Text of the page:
On point one: I very much doubt that the commentators who support "liberal" bishops' right to expel orthodox priests who dissent from new liberal doctrines, would respond in the same way if it were a illiberal Bishop expelling an orthodox priest on the grounds of some new illiberal doctine! (say the right to own a slave). Nor would they support a radical Bishop, I suspect, who expelled an orthodox priest for refusing to submit to a bishop who had a new doctrine in favour of group sex.

Just because GC2003 approved certain changes in doctrine and practice (in the face of the orthodox teaching of the rest of the communion!) doesn't in my view justify extreme measures against priests who take the orthodox position. Again, what if GC2006 took the unlikely step of reversing it's decisions ?! Presumably the supporters of ECUSAn canon law would then support the expulsion of Bishop Smith ?

Regarding Bp Smith's pastoral concern, due to the lack of a priest at the church, that prompted him to turn up change the locks, post security guards and imposed his own priest-in-charge. This was done over the protests of the vestry and senior warden! Hardly pastoral! What's more, he has done exactly what the CT six predicted - when they insisted on modified DEO where the external Bishop has the right to choose successor priests - Smith imposed a leading woman member of Affirming Catholics, liberal through and through, on a conservative parish! And both he and she seemed surprised and upset, at the recent church meeting, when the parishioners were speaking out about them too!

What has happened to our "fuzzy liberals" - so many seem to have turned into extremists, acting with contempt for people who disagree with them.

Posted by Dave at Saturday, 23 July 2005 at 5:04pm BST

Besides the whole debacle with the "go on sabbatical, but don't tell my Bishop" situation (and the parish leadership's collusion with same), there's the small matter of the $77,000 still owed on a $100,000 loan from the diocese - and no payment made since 2003. One hopes that the parish doesn't see a theological disagreement as an excuse to stop paying on a loan given to them in good faith, but it certainly doesn't look good...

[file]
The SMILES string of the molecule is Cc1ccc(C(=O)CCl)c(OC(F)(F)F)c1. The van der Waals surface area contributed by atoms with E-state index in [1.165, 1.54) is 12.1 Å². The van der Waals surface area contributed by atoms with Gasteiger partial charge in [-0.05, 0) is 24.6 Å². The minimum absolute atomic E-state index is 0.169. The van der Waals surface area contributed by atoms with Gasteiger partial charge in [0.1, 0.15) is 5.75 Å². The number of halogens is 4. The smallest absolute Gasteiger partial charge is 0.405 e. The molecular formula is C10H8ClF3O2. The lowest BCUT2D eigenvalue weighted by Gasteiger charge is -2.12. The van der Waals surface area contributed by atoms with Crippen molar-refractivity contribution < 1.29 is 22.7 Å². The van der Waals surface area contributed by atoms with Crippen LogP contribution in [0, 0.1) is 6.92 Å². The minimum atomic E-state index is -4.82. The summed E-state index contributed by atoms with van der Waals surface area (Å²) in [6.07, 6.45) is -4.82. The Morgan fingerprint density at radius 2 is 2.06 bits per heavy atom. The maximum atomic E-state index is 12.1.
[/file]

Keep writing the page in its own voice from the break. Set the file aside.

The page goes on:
I have some sympathy with Fr. Jake's view that it could have been handled better by Bp. Smith, but with "foreign bishops prowling the perimeter of the Episcopal Church, seeking troubled congregations they can gobble up," I suspect he didn't feel as if he had much room to maneuver.

Sad ? yes, and plenty of it to go around. But in the big picture, the CT6 have really brought this on themselves.

Posted by David Huff at Saturday, 23 July 2005 at 5:17pm BST

Regarding the Highet opinion piece...

Highet: "It would be unsporting of me to weigh in on the internal struggles of a religious denomination that I don't belong to, but, you know, what the hell."
After reading the article, I can add that it's foolish as well as unsporting. He has little grasp of the facts of the matter, nor apparently a point of scriptural or ecclesiological reference. But what the hell...

Highet: "This is not, in my view, a gay issue. This is an authority issue, and I think the Connecticut six are simply in error... Moreover, the churches that they preach in do not belong to them nor do they belong to the parishioners."

This is what the CT6 have been saying all along. It's not a political issue, but one of authority. However, Highet's analysis allows for no higher authority than the person currently wearing the mitre. In fact, the church is no more Smith's than it is mine; it belongs to - in the deepest, fullest sense - to the risen Christ. He is the head of the church, and the final authority to whom every knee shall bow. Authority is embodied in the scriptures and in the Church; but the Church being the one holy catholic and apostolic church, not merely a political/organizational structure superimposed over it. The rest of the Church has spoken on the issue, and announced it's collective discernment that the Scriptures mean what they say, and the official teaching of the Anglican Communion remains unchanged.

Highet's perspective would seem to allow the bishop to say and do whatever he wishes without constraint, and compel those under his supreme authority to do likewise. That does not square with scripture, tradition, or reason.

Highet: "[Schism] usually leads to a loss of faith, of hope, of sustaining relationships, of tolerance and humor and community and all the things that make life bearable."

He's got it precisely backwards, of course. When loss of a common faith and hope has occurred, when friendships are unilaterally broken, when people are oppressed in the name of "tolerance", and community fractured by the actions of its leaders, schism is the inevitable result. Andrew Smith has achieved this in Connecticut, quite apart from anything that has happened in New Hampshire.